The Brazilian Amazon region constitutes one of the most extensive reserves of cacao genetic variability. In this region, expressive variability regarding plant vigor, yield and its components, resistance to witches' broom disease, size and leaf coloration, and fruit and seed characteristics has been found (Barriga et al., 1985; Almeida et al., 1987; Almeida and Almeida, 1987; Bartley et al., 1988; Almeida and Dias, 2001). In an effort to preserve cacao genetic resources and to broaden the crop genetic basis, the Executive Commission for Planning Cacao Culture (CEPLAC) – the institution that is responsible for the cacao Brazilian research – has collected and incorporated into their germplasm banks more than 2,000 accessions since 1965 (Barriga et al. , 1985; Almeida et al. , 1987; Almeida and Almeida, 1987; Almeida et al. , 1995). Despite the great importance of this work, at the moment, the ransomed variability represents only a small sample of the overall variability of the species. On the other hand, wild populations are under eminent risk of extinction due to deforestation, developmental activities such as wood and mineral exploitations, large hydroelectric projects and by the expansion of the agricultural frontier. For instance, in the last 20 years, approximately 550 thousand km2 (14%) of the Amazon forest were cleared. Therefore, it is imperative that the cacao genepool be collected, conserved and studied for the present and future. In fact, cacao has been considered by the International Board for Plant Genetic Resources (IBPGR, 1981) as a priority crop for conservation. However, there are few studies about the levels of genetic variation maintained within wild populations and about the way this variation is geographically distributed.

To manage the cacao genetic resources efficiently, we must know how genetic variation is distributed and what factors influence its distribution. There is some evidence that the cacao distribution is discontinuous, with presence of small populations confined in the vicinity of the riverbanks along the alluvial plains (Bartley, unpublished work). Knowledge about the level and the spatial distribution of the variability will provide a scientific basis for the collection and conservation of cacao germplasm. In the case of the diversity to be concentrated in river basins this information will be used to optimize the collection of germplasm for gene conservation programs. The role of rivers in the diversification of Amazonian biota was already recognized by Alfred Russel Wallace in the 1840s (Wallace, 1889). Pound (1938) and Almeida et al. (1987) described differentiation of cacao populations by river basins; however, this hypothesis has never been investigated. The goals of this study, using morphological data available from four river basins (see Table 1 and Fig. 1), were: i) to assess the diversity and its distribution pattern within and among cacao populations from the Brazilian Amazonia; ii) to evaluate the hypothesis of differentiation among them by basins and; iii) to examine the cacao collection strategy carried out by CEPLAC.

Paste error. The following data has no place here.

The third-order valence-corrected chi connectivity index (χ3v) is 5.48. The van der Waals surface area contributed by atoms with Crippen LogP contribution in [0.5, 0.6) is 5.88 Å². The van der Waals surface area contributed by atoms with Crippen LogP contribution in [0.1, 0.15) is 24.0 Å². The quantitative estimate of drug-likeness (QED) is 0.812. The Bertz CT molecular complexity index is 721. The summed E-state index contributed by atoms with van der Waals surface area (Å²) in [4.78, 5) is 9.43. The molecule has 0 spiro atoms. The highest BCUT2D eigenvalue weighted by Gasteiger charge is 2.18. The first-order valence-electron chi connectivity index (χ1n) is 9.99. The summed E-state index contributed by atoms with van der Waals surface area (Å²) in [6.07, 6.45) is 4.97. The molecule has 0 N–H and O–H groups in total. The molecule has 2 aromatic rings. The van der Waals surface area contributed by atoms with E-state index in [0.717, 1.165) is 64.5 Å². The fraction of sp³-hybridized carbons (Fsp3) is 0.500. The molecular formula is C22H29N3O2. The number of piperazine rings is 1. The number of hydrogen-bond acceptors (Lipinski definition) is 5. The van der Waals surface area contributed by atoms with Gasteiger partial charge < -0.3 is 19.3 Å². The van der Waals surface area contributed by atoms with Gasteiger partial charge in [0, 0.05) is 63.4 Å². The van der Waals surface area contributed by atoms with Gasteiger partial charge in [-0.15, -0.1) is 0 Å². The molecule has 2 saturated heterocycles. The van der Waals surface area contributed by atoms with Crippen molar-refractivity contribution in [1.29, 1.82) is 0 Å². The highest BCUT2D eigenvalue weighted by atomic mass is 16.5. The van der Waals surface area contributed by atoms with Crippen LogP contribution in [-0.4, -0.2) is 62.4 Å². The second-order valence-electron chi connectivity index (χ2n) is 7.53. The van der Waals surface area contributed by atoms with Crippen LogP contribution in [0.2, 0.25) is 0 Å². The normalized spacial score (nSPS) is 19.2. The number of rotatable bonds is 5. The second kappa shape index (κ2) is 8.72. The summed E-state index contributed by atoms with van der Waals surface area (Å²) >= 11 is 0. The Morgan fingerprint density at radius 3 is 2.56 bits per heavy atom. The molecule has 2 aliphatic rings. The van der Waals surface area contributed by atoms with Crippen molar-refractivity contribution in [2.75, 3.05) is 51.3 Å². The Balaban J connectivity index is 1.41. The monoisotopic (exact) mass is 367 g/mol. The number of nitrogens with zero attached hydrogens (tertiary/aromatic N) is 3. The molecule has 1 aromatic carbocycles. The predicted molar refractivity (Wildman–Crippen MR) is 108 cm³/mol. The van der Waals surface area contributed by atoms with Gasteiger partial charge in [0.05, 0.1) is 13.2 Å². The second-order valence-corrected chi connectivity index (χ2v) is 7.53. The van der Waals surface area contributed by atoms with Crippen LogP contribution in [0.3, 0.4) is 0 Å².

MATERIALS AND METHODS

Plant material: The present study was carried out in the Cacao Genetic Resources Station ''José Haroldo'' germplasm bank (ERJOH). The ERJOH is located in Marituba, Pará State, Brasil (lat 100 12' S, long 480 13' W, altitude 12 m), 18 km away from Belém, the capital of the State. For the present work, a total of 320 cacao trees from four river basins (Table 1 and Fig. 1), representing a considerable part of the river basin diversity of the Brazilian Amazon region, were sampled and measured for fruit and seed traits. It was assumed that four basins, which were randomly chosen, were a representative sample out of the river basins existing in the Amazon region. Within each basin, 16 open-pollinated progenies were sampled, with five trees/progeny being evaluated.

For fruit descriptors, random samples of five fruits/tree were collected and the following traits were measured: shape (SP), basal constriction (BC), apex form (AF), length (LG), width (WD), length/width ratio (LG/WD), weight (WG), fruit surface rugosity (FS), ridge pair appearance (RP), primary furrow depth (PF), wall thickness (WT), and seed number/fruit (NS). To analyze seed descriptors, the seeds from the same five fruits were extracted, peeled, and counted and their wet weight (WW), dry weight (DW), and form (SF) measured. The characterization occurred during January 1993. The procedures followed for the characterization were as detailed by Engels et al. (1980).

Description of basins: Aiming at the collection of cacao germplasm, Almeida et al. (1987) divided the Brazilian Amazon region into basins (186), classified as follows: 4 of first order, 60 of second order and 122 of third order. Four basins (see Fig. 1 and Table 1) randomly sampled were partially studied: one of first order (middle Amazon River basin), two of second order (Purus and Japurá River basins), and one of third order (Ji-Paraná River basin). Details such as where, when and by whom a particular progeny from each river basin was collected could be found elsewhere (Almeida et al., 1995).